'Red flags' of elder investment fraud the focus of UNE program on April 18th

March 26, 2012

In late February, an 82-year-old woman from Arundel lost $80,000 to con artists who convinced her she had won the lottery.  Last July, an 85-year-old woman was found in a cabin in Edgecomb, malnourished and alone, after having been robbed of her life savings by charming perpetrators.

Financial losses by exploitation of elder adults is estimated to approach $2.6 billion, according to a survey conducted by the MetLife Mature Market Institute.  Assisting health care professionals in identifying the red flags of financial elder abuse is the focus of a program presented by the University of New England Maine Geriatric Education Center (UNE-MGEC) and UNE Center for Community and Public Health (UNE-CCPH), in partnership with the State of Maine Office of Securities, on April 18 at UNE's Portland Campus.

A paper authored by Robert E. Roush, EdD, MPH, director of the Texas Consortium Geriatric Education Center at Baylor College of Medicine, says that more than a third of Americans over the age of 71 have mild cognitive impairment (MCI) or Alzheimer's disease, making them more susceptible to investment swindles and other financial abuse.

Roush, together with Judith Shaw, JD, administrator at the Maine Office of Securities, will lead the program at UNE.  The event is part of the national Elder Investment Fraud and Financial Exploitation Prevention Program that aims to educate health care professionals about how to spot older Americans who may be vulnerable to investment fraud abuse, and then refer these at-risk patients to state securities regulators and adult services professionals.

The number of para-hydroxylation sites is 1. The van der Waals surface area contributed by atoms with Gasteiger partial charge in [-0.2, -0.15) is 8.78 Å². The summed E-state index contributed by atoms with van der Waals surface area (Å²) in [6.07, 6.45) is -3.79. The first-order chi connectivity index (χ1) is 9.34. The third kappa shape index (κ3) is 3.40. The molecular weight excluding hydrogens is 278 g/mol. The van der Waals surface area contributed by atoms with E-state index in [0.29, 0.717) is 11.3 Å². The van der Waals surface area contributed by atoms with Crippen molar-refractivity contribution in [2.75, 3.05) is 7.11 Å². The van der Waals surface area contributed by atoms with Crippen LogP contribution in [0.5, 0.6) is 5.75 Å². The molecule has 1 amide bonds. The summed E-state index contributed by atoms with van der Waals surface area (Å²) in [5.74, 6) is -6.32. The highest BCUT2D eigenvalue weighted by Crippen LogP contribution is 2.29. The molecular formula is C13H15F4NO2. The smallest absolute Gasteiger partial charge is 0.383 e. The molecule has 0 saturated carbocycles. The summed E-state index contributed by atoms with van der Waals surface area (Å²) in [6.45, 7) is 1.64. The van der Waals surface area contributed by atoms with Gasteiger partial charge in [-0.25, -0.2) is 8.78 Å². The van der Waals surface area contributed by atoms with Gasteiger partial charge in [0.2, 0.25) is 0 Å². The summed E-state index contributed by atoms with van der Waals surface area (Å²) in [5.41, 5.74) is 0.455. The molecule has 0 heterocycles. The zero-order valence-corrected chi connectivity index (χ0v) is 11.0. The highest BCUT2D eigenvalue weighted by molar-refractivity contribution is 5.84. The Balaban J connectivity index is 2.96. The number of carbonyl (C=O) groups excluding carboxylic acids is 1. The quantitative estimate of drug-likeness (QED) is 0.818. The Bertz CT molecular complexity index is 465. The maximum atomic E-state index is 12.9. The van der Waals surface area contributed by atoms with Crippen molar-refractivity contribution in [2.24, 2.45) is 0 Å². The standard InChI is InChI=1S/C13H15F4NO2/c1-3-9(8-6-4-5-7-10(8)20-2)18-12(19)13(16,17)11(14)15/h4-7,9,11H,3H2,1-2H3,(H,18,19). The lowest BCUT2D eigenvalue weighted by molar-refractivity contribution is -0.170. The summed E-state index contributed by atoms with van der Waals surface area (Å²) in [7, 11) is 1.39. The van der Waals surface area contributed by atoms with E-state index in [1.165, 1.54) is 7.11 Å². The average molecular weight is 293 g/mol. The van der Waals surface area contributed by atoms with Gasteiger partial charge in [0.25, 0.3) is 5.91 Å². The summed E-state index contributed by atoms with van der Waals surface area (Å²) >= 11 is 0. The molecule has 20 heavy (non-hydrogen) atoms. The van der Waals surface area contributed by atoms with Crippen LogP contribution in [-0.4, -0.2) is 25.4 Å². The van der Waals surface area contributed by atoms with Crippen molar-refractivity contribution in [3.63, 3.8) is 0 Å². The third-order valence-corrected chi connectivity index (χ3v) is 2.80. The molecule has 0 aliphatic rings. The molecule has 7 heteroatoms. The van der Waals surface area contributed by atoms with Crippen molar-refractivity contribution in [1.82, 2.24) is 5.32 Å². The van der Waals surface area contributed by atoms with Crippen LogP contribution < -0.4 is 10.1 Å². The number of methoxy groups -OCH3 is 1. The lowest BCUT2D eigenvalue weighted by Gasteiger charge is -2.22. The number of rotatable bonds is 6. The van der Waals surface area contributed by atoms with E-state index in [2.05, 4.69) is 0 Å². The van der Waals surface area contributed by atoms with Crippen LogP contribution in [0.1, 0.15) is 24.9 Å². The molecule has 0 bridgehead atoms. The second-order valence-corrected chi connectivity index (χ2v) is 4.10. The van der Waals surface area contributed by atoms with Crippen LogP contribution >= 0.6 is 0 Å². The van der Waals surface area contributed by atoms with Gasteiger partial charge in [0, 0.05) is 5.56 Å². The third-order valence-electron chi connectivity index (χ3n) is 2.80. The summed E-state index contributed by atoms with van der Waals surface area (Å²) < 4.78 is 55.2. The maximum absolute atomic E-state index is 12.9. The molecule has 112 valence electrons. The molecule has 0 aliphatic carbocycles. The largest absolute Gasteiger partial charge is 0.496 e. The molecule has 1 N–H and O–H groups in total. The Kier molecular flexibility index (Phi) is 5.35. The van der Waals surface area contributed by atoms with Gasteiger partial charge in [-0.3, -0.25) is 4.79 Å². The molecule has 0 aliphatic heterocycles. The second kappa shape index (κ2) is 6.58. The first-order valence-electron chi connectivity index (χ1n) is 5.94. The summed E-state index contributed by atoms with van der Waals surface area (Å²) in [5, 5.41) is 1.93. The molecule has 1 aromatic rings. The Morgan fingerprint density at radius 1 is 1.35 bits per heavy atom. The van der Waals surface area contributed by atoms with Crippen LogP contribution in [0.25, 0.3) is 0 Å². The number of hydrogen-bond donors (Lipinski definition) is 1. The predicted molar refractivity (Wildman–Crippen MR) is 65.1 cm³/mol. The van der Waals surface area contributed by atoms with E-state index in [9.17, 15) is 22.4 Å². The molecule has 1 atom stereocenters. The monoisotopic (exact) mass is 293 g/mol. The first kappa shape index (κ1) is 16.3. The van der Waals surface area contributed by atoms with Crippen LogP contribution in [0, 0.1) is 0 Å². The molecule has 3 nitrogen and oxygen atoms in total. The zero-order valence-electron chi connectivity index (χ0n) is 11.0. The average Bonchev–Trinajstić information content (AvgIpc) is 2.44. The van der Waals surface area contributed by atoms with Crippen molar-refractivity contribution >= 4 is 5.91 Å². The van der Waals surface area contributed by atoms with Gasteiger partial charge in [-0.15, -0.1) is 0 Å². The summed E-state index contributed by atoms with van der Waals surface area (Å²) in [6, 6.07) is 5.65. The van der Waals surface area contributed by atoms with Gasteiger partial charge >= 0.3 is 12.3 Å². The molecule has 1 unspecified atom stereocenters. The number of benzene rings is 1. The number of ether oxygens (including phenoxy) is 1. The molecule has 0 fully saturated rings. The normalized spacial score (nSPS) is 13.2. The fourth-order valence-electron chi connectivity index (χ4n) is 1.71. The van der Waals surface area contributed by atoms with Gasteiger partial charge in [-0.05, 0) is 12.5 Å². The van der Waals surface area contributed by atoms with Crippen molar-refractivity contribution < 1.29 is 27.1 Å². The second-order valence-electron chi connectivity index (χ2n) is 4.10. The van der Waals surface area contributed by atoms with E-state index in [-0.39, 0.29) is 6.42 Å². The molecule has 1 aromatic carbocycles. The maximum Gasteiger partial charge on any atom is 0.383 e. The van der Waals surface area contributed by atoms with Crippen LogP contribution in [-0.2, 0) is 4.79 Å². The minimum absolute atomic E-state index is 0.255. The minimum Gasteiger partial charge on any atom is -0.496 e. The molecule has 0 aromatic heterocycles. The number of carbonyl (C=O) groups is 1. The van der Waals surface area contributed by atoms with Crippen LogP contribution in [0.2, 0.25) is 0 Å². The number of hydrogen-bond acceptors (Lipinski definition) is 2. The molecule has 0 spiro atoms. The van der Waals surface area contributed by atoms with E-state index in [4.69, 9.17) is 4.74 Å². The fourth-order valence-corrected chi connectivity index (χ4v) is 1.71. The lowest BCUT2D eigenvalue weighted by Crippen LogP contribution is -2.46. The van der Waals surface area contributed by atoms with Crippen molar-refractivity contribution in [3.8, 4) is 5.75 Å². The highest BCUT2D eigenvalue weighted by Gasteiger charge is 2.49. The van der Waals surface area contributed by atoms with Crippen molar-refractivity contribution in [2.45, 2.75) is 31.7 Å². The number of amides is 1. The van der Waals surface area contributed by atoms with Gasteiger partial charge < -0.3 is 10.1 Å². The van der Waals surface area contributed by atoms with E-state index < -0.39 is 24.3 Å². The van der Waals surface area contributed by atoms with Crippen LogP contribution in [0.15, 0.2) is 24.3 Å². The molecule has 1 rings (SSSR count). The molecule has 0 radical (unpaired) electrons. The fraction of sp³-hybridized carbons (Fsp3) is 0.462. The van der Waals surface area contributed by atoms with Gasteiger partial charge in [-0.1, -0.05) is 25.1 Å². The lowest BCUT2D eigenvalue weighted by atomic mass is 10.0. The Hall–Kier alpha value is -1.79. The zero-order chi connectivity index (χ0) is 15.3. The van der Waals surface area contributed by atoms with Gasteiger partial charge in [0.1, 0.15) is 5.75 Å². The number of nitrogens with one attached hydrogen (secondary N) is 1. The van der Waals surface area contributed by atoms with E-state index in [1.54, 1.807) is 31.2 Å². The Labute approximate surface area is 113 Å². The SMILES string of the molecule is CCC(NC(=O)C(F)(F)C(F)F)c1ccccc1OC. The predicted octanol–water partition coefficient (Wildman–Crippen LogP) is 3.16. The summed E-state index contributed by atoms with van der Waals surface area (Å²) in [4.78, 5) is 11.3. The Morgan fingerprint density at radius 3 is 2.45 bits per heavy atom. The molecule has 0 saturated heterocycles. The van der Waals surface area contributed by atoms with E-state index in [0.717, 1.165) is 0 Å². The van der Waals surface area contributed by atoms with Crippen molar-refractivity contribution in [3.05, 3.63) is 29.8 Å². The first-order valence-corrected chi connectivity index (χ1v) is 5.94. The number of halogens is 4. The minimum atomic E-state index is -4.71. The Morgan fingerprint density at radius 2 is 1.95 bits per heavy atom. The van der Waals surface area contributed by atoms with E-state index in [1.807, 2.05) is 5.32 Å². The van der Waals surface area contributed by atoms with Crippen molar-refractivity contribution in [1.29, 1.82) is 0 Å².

Judith Metcalf, APRN, BC, MS, director of the UNE Maine Geriatric Education Center, says, "As many as one in five older Americans has been a target of financial fraud; this is indeed a major public health issue. This program will train Maine's health professionals to use this simple screening tool to identify older adults who may be at risk of becoming victims themselves.

Maine is one of the oldest states in the nation, and this program provides critical tools and resources for health professionals to keep Maine's older adults safe. We are pleased to partner with the UNE-CCPH and the Office of Securities to bring this program to Maine."

Roush and Shaw will share a nationally recognized, research-based clinician's toolkit that assists in screening older adults for MCI and other underlying conditions that can lead to financial exploitation, and includes action steps and resources to prevent its occurrence.

The event is free to health care professionals and carries an AMA PRA Category 1 Credit for continuing medical education.  Registration is required.  It will be held at the WCHP Lecture Hall on UNE's Portland Campus from 5-6:30 p.m. on April 18.

For more information, or to register for the event, contact Marilyn Amoroso at mamoroso@une.edu or 207-221-4460.